Appeal from the Baltimore City Court; Foster, J.
Brune, C. J., and Hammond, Prescott, Horney and Sybert, JJ. Brune, C. J., delivered the opinion of the Court.
This is an appeal by one of two defendants from judgments in favor of the plaintiffs against the appellant and the other defendant for damages growing out of an automobile collision. The case turns upon whether or not under the so-called boulevard rule the appellant McDonald, a defendant below, was entitled to a directed verdict or to a judgment n.o.v. in his favor.
This suit arose out of a head-on collision of two automobiles
on Walker Mill Road, near its intersection with County Road, in Prince George's County, which occurred at about 2:35 P. M. on October 14, 1959. The weather was wet and drizzling, but visibility was good. One of the plaintiffs, Pauline J. Wolfe, was a passenger in an automobile owned and operated by the appellant -- defendant, Charles R. McDonald. The other plaintiff is her husband, Donovan J. Wolfe, a nephew of McDonald. Mrs. Wolfe was sitting beside Mr. McDonald in the front seat, and Mrs. McDonald was sitting in the rear seat of the McDonald car. The other car was owned and operated by Donald Wayne Custer, the other defendant below and and an appellee here.
The McDonald car was proceeding generally southward on Walker Mill Road, which curves somewhat to the southeast at its intersection or junction with County Road. This intersection is not at right angles; County Road runs perhaps a little west of south from Walker Mill Road, so that the junction forms a Y, with the bottom of the Y to the north of the intersection, the right fork (facing south) being County Road which seems to be fairly straight for two hundred feet or more, and the left fork being the continuation of Walker Mill Road which curves to the left. Walker Mill Road is a boulevard, and is protected against traffic entering from County Road by a double stop sign, located perhaps thirty feet from the westerly side of the paved portion of Walker Mill Road. A wide and sweeping, but more or less backhanded turn to the right, permits southbound traffic to turn from County Road into Walker Mill Road. Northbound traffic entering Walker Mill Road from County Road would make no sharp turn. It would normally cross the southbound lane of Walker Mill Road and turn slightly to the left to continue on Walker Mill Road.
Just to the north of County Road a gravel road, whose mouth is from 80 to 100 feet wide, takes off westward approximately at a right angle from Walker Mill Road and leads into a gravel pit. A projection of the northwesterly side of the paving on County Road would intersect the pavement on the west side of Walker Mill Road at about the same point where the south side of the entrance to the gravel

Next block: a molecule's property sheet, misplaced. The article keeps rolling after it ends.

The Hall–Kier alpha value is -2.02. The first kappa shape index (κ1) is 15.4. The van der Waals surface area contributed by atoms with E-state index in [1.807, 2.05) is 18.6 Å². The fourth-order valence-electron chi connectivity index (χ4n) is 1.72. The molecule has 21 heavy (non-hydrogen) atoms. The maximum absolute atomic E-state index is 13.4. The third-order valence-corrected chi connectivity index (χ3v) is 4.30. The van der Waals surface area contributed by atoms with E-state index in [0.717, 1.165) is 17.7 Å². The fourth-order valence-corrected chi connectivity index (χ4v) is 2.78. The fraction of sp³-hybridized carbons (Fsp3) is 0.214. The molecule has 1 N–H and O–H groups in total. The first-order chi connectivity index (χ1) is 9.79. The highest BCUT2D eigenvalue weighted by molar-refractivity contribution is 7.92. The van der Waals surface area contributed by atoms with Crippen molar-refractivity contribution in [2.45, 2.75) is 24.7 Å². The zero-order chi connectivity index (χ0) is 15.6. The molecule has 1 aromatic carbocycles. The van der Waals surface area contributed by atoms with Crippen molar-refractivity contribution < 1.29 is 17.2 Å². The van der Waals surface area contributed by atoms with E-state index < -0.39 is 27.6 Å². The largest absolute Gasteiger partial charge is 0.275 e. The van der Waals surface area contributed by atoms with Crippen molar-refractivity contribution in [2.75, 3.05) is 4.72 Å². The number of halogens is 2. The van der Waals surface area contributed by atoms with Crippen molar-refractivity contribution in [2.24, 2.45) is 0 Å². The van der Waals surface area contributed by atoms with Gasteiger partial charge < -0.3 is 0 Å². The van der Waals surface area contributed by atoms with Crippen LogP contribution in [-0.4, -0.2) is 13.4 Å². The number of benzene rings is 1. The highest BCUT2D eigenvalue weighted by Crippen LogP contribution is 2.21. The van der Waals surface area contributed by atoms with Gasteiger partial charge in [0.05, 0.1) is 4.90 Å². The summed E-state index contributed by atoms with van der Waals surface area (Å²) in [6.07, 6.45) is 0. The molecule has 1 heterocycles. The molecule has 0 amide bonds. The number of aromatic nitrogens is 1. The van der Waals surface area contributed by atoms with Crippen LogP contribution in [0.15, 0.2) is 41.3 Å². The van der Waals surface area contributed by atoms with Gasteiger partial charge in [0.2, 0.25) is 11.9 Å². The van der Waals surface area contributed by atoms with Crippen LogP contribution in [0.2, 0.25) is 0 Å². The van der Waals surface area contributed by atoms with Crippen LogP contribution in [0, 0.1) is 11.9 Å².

pit road meets the west side of the Walker Mill Road paving. North of the entrance to the gravel pit road there is a gravel shoulder about six feet wide on the west side of Walker Mill Road.
Immediately before the accident McDonald was driving south on Walker Mill Road at a speed of about 30 miles an hour. Custer was driving approximately northeast on County Road at a speed which does not appear to have been established. Custer did not stop for the stop signs, but drove past them and onto Walker Mill Road. Once there, instead of crossing into the northbound lane, he proceeded north into the southbound lane and collided head on with McDonald's car at about the north side of the entrance to the gravel pit road. McDonald first saw Custer's car before it reached the stop signs and McDonald saw Custer drive right on past those signs. Just where McDonald was when he saw that Custer was not going to stop and that he would drive through the stop signs is not entirely clear. There is testimony indicating that he was thirty to fifty feet (possibly further) north of the north side of the gravel pit road entrance. At first McDonald thought that Custer was going to cross over into the northbound lane and did not at once slow down or stop. He noticed that Custer's wheels were "shimmying," but thought Custer would make the crossing to the proper lane. Custer, however, continued coming straight towards McDonald, heading north in the southbound lane. McDonald was driving about at the edge of the pavement in his proper lane. Mrs. Wolfe says that he started to swerve first one way and then the other and tried to avoid the collision. McDonald says that he didn't turn at all. He was apparently fearful of trying to turn off onto the right hand shoulder and feared northbound traffic to his left, though there was none near him. By the time he realized Custer was not going to get into his own proper lane and applied his brakes, McDonald's car may have been about twenty feet from Custer's car and it was too late to avoid the collision, which occurred squarely in the southbound lane.
The appellant moved for a directed verdict, the court reserved its ruling thereon, the case went to ...